The New York Times is reporting that U.S. President Donald Trump told Russian diplomats that firing the "nut job" FBI director had relieved "great pressure" on him.
In a press release in response to the Times story, the White House disputed not the facts of the report, but the interpretation, saying Trump was talking not about the criminal investigation, but about post-election scrutiny that was making it hard for him to work with Russia.
"By grandstanding and politicizing the investigation into Russia's actions, James Comey created unnecessary pressure on our ability to engage with Russia," press secretary Sean Spicer said in the statement.
"The investigation would have always continued, and obviously, the termination of Comey would not have ended it," Spicer said, adding that the real story was the leaks of "private and highly classified conversations."
Trump, accompanied by wife Melania, walk across the South Lawn of the White House in Washington on Friday. Trump was leaving for his first foreign trip, visiting Saudi Arabia, Israel, Vatican, and a pair of summits in Brussels and Sicily. (Susan Walsh/Associated Press)
The Times cites the White House's official written account of the Oval Office meeting. It says one official had read quotations to the Times and another had confirmed the broad outlines of the discussion.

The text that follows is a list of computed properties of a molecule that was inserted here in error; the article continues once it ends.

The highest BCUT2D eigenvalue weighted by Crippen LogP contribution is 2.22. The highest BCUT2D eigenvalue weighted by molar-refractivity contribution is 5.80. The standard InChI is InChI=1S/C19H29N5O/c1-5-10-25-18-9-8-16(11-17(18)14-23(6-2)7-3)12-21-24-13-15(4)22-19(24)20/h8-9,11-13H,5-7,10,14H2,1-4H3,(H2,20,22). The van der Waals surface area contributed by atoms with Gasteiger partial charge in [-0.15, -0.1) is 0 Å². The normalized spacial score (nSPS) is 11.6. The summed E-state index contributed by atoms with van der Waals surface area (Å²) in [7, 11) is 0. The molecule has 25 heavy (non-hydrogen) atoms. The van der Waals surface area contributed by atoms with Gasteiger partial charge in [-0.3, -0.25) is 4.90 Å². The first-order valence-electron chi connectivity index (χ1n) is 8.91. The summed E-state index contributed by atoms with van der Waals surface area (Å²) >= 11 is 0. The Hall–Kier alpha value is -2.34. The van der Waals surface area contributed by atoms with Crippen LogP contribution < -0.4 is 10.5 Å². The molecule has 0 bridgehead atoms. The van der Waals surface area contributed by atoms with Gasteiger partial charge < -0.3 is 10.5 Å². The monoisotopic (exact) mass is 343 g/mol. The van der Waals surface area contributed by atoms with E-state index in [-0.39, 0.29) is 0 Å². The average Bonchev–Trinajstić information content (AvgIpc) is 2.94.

Friday's report quotes Trump calling ousted FBI director Comey "crazy" and "a real nut job." It says the president then told Russia's foreign minister and ambassador that he "faced great pressure because of Russia. That's taken off."
A Democratic member of Congress, Ted Lieu, drew an instant conclusion about the implications, tweeting: "This. Is. Obstruction. Of. Justice."
The senior Democrat on the House oversight committee said the panel should request White House documents related to the May 10 Oval Office meeting between Trump and Russian officials — and subpoena them if necessary.
Maryland Congressman Elijah Cummings called Trump's reported comment "astonishing and extremely troubling."
Cummings said the committee's Republican chairman, Jason Chaffetz of Utah, "should ... have his subpoena pen ready" to obtain any White House documents related to Trump's meeting with the Russian foreign minister and ambassador.
House minority leader Nancy Pelosi said Trump has shown his disrespect for the presidency if the Times report is accurate.
Pelosi told The Associated Press in an interview Friday that "every day the president gives us more reason to believe that he does not respect the office that he holds."
She said it's a "ridiculous statement" for Trump to make and results in "elevating the Russians as his confidante at the expense of our justice system."
Pelosi said that Trump has left himself "very vulnerable personally" if he in fact asked Comey to end an investigation of adviser Michael Flynn.
Also on Friday, Comey agreed to testify before the Senate intelligence committee after Memorial Day.
The committee's chairman, Senator Richard Burr, and the ranking Democrat, Senator Mark Warner, announced that Comey will testify in an open setting before the committee. The date of the hearing has not yet been set.
Burr says the committee wants to hear from Comey on his role in the development of the U.S. intelligence agencies' assessment that Russia interfered in last year's election. He says he hopes Comey's testimony will answer some of the questions that have arisen since Comey was suddenly dismissed last week by Trump.
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